The last element of protection in the upper is the semi-flexible TPU (thermoplastic polyurethane) toe cap that extends around the entire toe end of the shoe and is reinforced somewhat by a slight wrap of the outsole. I found it to be adequate for most things I generally stub my toe on, and I appreciate that my pinky-toe side is protected as well.
One aspect of the upper that has been a noted challenge in the first Bushido for many runners in wetter climes is the tendency of the shoe to become waterlogged and dry slowly. In the Bushido II, there are more opportunities for the water to drain from the small triangles of exposed mesh around the base of the entire forefoot, so I’d say there’s marginal improvement in this realm. To be fair, the shoe does a great job of keeping sand and other debris out of the shoe, but the type of tongue and the amount of overlays still contribute to some moisture staying in. For me, this hasn’t been the deal breaker it is for others.
La Sportiva Bushido II Midsole
A significant update was made to the midsole of the Bushido II which I think will enhance the experience of most users. La Sportiva now employs a firm but highly responsive 4mm dual-compound EVA/MEMlex compression foam in the midsole which really improves the comfort of the shoe compared to the original Bushido while not changing the stack height significantly. It’s still not what I’d call a ‘well-cushioned shoe,’ but coupled with the 1.5mm compressed EVA rock guard, more incursions in the forefoot are deflected while retaining similar ground feel as before. The cushioning in the heel provides a bit more protection for heel-striking runners while remaining close to the ground. My feet still have limited range in the shoe even with these updates, but I’ve always been one to favor protection over ground feel up to a point. For those who are lighter on their feet, I think the midsole updates will stretch the shoe from trail-half-marathon status to 50k status or a similar ratio of range improvement as long as there is minimal time spent on roads of any type.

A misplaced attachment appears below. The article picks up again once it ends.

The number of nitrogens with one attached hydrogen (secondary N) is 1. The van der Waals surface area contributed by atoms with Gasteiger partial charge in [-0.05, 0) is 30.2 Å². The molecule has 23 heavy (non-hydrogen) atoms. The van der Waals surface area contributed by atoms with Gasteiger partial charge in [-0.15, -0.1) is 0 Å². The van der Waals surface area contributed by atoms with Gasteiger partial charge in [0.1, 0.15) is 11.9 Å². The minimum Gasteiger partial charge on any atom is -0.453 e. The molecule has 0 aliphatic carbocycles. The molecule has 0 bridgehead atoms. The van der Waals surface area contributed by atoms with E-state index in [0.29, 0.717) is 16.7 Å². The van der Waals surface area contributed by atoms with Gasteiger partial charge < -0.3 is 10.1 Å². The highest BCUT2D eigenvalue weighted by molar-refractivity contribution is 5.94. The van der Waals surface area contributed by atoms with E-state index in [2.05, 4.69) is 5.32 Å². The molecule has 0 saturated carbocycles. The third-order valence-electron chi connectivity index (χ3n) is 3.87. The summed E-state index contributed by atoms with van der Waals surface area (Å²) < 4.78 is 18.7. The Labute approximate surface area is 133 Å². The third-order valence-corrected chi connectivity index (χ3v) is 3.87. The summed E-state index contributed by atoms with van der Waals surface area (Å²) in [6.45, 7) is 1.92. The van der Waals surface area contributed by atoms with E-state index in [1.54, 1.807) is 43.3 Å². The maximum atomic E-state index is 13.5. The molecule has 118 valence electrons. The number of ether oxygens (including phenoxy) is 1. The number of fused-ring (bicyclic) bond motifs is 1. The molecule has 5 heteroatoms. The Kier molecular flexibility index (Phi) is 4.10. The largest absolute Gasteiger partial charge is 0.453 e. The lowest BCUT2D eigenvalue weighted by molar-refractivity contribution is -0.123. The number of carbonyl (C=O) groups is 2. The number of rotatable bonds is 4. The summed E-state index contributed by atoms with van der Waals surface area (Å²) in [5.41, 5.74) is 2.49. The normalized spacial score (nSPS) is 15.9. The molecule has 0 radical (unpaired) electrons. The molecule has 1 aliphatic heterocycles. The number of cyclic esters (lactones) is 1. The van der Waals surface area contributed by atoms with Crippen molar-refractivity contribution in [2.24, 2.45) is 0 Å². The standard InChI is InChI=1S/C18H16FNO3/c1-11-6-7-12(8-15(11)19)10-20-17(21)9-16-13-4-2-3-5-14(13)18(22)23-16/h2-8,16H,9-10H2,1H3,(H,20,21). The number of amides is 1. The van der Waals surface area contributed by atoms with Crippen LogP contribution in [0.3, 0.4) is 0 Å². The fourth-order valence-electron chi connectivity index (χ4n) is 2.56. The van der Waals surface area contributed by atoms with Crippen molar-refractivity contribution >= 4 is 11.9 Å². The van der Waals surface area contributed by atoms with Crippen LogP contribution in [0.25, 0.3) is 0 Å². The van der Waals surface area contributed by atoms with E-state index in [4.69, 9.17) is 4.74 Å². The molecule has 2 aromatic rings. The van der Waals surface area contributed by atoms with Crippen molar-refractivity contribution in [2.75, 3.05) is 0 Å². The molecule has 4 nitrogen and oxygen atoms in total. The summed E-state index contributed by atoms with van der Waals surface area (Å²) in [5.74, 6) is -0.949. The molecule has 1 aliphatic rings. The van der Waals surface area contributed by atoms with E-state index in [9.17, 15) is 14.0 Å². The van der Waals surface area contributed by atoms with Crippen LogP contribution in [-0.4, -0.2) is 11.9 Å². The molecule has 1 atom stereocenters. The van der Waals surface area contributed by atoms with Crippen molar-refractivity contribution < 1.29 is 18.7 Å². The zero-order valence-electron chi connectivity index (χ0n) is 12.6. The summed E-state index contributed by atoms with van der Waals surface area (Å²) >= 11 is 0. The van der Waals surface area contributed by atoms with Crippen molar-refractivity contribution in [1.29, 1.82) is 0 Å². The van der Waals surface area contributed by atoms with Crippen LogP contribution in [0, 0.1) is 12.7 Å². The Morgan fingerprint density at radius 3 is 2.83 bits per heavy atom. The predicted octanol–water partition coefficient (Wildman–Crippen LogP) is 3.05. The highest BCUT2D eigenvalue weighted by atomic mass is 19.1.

The torsional stability of the shoe is still impressive while not being ‘tippy’ at all on uneven cambers. The TPU STB control inserts still cradle the midfoot from the forward aspect of the heel through the arch and are visible medially and laterally just above the outsole. Functionally, it means you can stay upright fairly easy while navigating routes through talus and scree while also cornering hard on buffed-out switchbacks shared with the mountain-bike crowd. Maybe what I should say, is if I fall over in these sections, it’s hard to blame it on the Bushido IIs.
La Sportiva Bushido II Outsole